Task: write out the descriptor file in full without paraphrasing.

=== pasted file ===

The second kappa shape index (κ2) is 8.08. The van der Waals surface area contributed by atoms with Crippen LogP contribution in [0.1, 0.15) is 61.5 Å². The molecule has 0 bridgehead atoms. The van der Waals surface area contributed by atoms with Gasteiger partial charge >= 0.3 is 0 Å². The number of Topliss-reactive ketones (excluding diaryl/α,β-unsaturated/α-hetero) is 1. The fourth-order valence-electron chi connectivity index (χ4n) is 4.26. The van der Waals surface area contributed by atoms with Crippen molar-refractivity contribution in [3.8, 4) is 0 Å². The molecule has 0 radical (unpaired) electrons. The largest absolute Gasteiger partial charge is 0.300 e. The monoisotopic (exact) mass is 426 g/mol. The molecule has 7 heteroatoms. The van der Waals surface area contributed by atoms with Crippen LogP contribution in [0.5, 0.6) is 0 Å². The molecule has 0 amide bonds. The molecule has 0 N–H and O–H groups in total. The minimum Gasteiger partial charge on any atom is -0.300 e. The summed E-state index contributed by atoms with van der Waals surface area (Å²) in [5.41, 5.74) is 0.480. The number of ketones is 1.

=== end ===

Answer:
The second kappa shape index (κ2) is 8.08. The van der Waals surface area contributed by atoms with Crippen LogP contribution in [0.1, 0.15) is 61.5 Å². The molecule has 0 bridgehead atoms. The van der Waals surface area contributed by atoms with Gasteiger partial charge >= 0.3 is 0 Å². The number of Topliss-reactive ketones (excluding diaryl/α,β-unsaturated/α-hetero) is 1. The fourth-order valence-electron chi connectivity index (χ4n) is 4.26. The van der Waals surface area contributed by atoms with Crippen molar-refractivity contribution in [3.8, 4) is 0 Å². The molecule has 0 radical (unpaired) electrons. The largest absolute Gasteiger partial charge is 0.300 e. The monoisotopic (exact) mass is 426 g/mol. The molecule has 7 heteroatoms. The van der Waals surface area contributed by atoms with Crippen LogP contribution in [0.5, 0.6) is 0 Å². The molecule has 0 amide bonds. The molecule has 0 N–H and O–H groups in total. The minimum Gasteiger partial charge on any atom is -0.300 e. The summed E-state index contributed by atoms with van der Waals surface area (Å²) in [5.41, 5.74) is 0.480. The number of ketones is 1.